You can even add broccoli to the mash if you don’t mind the color turning green.
Although it is easier to prepare your cauliflower using a method that lowers the liquid content, this does not mean that everything is lost if your mash turns out sloppy. Here are a few combinations for thickening mashed cauliflower after it has already been prepared.
Cream Cheese To thicken your mashed cauliflower, add cream cheese or any other form of creamy cheese, such as goat cheese.
If the cauliflower puree is too runny, whisk in the cheese after it has been pureed. Simply stir it into the sauce, though you can reheat it to properly incorporate the ingredients.
The best news is that cream cheese is keto-friendly, so you can save your cauliflower mash and add flavor without going off the rails.
If you don’t like cream cheese or any other type of cheese, you can use another fat like butter instead. The goal is to add more fat to the mixture, which will thicken it up, but you can choose which fat to use based on your preferences.
Slurry A slurry is a mixture of water and cornstarch or flour. Typically, one part flour or cornstarch to four parts water is used.
To begin, combine the slurry ingredients in a separate mixing bowl or cup. Then, while continuing to cook the mashed cauliflower, gradually add the slurry to the pot.
It’s crucial not to use too much slurry all at once. You never know how much you’ll need, and it’s always easier to add more than it is to try to salvage anything after you’ve added too much.
Xanthan Gum Xanthan gum is a thickening agent made from fermented sugar. It can be used to thicken mashed cauliflower and is used in gluten-free baking.
When cooking with xanthan gum, a couple of teaspoons in the recipe is all you need to thicken it up beautifully. Simply add it after draining and mashing the cauliflower.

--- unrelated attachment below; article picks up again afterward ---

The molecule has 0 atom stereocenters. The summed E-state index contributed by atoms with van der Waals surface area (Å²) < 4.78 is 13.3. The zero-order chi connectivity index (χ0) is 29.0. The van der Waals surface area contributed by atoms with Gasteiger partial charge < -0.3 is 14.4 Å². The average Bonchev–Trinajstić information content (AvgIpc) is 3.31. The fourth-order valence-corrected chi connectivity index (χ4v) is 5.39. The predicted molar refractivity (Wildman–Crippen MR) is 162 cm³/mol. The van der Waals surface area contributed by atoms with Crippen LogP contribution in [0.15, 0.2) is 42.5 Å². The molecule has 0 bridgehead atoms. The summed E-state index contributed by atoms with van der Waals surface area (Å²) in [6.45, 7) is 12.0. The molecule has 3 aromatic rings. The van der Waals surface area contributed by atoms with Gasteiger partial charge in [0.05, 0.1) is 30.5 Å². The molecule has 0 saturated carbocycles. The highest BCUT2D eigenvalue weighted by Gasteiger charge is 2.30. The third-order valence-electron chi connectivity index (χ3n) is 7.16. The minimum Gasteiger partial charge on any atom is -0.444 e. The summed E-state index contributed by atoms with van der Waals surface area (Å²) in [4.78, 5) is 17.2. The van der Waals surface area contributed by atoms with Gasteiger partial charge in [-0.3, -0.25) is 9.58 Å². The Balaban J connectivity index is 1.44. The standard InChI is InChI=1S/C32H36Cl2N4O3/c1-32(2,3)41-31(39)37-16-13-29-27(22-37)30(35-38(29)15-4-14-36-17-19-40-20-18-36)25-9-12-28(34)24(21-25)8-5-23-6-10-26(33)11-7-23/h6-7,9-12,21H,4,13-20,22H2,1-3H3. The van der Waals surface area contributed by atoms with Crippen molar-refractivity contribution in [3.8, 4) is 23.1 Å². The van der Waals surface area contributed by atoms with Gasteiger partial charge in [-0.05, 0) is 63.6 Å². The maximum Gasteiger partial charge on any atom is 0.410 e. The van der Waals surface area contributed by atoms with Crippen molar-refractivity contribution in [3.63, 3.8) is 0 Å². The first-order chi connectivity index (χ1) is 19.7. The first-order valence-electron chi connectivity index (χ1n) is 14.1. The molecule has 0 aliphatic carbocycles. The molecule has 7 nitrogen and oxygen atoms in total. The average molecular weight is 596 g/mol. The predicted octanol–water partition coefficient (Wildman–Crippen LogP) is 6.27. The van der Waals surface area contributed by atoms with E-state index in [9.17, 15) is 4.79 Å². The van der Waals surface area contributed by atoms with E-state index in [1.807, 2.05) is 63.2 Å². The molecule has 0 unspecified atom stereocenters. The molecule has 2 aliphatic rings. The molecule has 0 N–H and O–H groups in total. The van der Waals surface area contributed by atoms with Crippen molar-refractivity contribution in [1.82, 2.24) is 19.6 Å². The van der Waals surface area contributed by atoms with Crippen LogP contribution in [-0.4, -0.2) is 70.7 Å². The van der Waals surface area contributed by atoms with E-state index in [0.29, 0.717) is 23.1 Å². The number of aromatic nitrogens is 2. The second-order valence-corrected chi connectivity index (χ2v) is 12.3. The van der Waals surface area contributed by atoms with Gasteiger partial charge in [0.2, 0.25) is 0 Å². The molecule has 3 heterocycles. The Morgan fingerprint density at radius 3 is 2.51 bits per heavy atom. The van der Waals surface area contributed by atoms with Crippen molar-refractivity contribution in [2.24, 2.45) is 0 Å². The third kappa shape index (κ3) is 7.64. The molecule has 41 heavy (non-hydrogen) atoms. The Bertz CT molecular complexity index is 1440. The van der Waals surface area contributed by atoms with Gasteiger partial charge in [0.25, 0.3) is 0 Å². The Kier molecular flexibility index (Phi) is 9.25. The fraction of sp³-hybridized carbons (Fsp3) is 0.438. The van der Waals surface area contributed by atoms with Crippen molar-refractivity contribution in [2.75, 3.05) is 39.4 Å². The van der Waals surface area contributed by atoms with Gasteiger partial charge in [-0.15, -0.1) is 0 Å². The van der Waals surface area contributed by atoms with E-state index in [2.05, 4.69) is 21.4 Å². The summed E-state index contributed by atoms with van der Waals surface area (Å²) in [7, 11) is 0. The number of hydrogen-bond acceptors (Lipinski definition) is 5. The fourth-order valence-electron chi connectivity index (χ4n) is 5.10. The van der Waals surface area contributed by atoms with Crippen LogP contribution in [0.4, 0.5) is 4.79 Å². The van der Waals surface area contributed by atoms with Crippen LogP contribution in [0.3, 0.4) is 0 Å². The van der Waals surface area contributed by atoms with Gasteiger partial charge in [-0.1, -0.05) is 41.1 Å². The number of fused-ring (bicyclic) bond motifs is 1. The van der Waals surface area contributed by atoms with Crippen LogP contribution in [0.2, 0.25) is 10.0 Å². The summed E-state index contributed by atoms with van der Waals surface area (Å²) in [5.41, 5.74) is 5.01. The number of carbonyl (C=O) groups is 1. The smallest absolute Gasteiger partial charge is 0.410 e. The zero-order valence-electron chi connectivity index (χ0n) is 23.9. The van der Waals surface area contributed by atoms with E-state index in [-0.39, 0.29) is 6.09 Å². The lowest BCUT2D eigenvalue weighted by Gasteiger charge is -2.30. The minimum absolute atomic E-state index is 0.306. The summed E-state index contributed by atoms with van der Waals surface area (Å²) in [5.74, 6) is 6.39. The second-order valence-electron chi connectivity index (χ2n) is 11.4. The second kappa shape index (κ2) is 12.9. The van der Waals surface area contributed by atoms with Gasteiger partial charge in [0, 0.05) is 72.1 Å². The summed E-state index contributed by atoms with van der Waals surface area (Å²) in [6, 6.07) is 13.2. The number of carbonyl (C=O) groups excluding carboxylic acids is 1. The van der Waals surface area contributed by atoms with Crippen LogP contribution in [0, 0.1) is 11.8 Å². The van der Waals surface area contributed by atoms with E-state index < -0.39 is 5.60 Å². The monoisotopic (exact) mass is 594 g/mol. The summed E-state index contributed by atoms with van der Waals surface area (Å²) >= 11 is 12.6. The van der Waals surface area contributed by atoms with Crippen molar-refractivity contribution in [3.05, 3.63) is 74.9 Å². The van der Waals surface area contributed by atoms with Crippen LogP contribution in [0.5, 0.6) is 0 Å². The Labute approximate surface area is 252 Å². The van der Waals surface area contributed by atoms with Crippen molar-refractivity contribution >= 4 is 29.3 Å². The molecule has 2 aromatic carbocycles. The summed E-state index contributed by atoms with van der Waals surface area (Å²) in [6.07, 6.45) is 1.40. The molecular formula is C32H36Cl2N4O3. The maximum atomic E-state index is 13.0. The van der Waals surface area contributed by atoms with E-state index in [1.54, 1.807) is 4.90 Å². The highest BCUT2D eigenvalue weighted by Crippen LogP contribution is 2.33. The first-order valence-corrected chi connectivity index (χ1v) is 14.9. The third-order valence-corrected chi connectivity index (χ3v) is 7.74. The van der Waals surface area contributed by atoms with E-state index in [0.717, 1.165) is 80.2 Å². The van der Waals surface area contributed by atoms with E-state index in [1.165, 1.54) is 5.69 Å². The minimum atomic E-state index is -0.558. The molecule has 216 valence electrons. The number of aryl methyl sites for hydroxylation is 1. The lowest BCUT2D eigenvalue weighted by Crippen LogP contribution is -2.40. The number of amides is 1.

Repurposing the Dish Sometimes, no matter how much you add to your mashed cauliflower, it’ll still be too runny to serve as a side dish. In that instance, you can make a soup out of your mashed cauliflower and still serve it.
Simply add stock, any vegetables of your choice, and seasoning to turn mashed cauliflower into cauliflower soup. Here’s an example of a recipe to get you started.
You can still offer it to your family or visitors without anyone noticing.
Final Thoughts If you’re trying to conserve calories or just want to change up your dinner routine, mashed cauliflower might be a terrific substitute for mashed potatoes. Mashed cauliflower, on the other hand, tends to become very runny as it absorbs more water when boiling.
By modifying your ratios, adding other veggies, or changing your cooking method, you can avoid sloppy mashed cauliflower when cooking. Instead of boiling or roasting the cauliflower first, steaming it reduces the moisture content.
Even after you’ve finished cooking, you can rescue sloppy cauliflower mash. Add more fat or a slurry, or transform it into a different meal where texture isn’t as important.
It may take a few tries and trial and error to get the right texture for your cauliflower mash, but it’ll be worth it.